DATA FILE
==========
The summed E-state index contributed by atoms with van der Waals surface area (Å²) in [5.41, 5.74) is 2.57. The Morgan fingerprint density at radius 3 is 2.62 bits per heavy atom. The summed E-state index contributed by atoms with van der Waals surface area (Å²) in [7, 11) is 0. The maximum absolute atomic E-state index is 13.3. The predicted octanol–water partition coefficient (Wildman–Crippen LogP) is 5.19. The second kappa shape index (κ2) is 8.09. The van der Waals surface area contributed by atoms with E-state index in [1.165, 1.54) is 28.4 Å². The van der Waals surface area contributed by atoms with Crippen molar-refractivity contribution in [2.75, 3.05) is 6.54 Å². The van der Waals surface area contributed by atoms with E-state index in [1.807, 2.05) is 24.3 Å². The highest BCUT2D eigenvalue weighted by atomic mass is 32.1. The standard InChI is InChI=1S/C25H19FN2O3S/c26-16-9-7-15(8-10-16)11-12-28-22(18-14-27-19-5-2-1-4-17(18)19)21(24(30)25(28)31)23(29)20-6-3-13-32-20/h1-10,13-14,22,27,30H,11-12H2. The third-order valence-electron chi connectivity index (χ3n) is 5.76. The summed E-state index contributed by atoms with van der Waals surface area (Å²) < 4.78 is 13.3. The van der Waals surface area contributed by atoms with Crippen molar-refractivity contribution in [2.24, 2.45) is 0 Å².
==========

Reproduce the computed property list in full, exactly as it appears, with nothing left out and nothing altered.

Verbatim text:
The summed E-state index contributed by atoms with van der Waals surface area (Å²) in [5.41, 5.74) is 2.57. The Morgan fingerprint density at radius 3 is 2.62 bits per heavy atom. The summed E-state index contributed by atoms with van der Waals surface area (Å²) in [7, 11) is 0. The maximum absolute atomic E-state index is 13.3. The predicted octanol–water partition coefficient (Wildman–Crippen LogP) is 5.19. The second kappa shape index (κ2) is 8.09. The van der Waals surface area contributed by atoms with E-state index in [1.165, 1.54) is 28.4 Å². The van der Waals surface area contributed by atoms with Crippen molar-refractivity contribution in [2.75, 3.05) is 6.54 Å². The van der Waals surface area contributed by atoms with E-state index in [1.807, 2.05) is 24.3 Å². The highest BCUT2D eigenvalue weighted by atomic mass is 32.1. The standard InChI is InChI=1S/C25H19FN2O3S/c26-16-9-7-15(8-10-16)11-12-28-22(18-14-27-19-5-2-1-4-17(18)19)21(24(30)25(28)31)23(29)20-6-3-13-32-20/h1-10,13-14,22,27,30H,11-12H2. The third-order valence-electron chi connectivity index (χ3n) is 5.76. The summed E-state index contributed by atoms with van der Waals surface area (Å²) < 4.78 is 13.3. The van der Waals surface area contributed by atoms with Crippen molar-refractivity contribution in [2.24, 2.45) is 0 Å².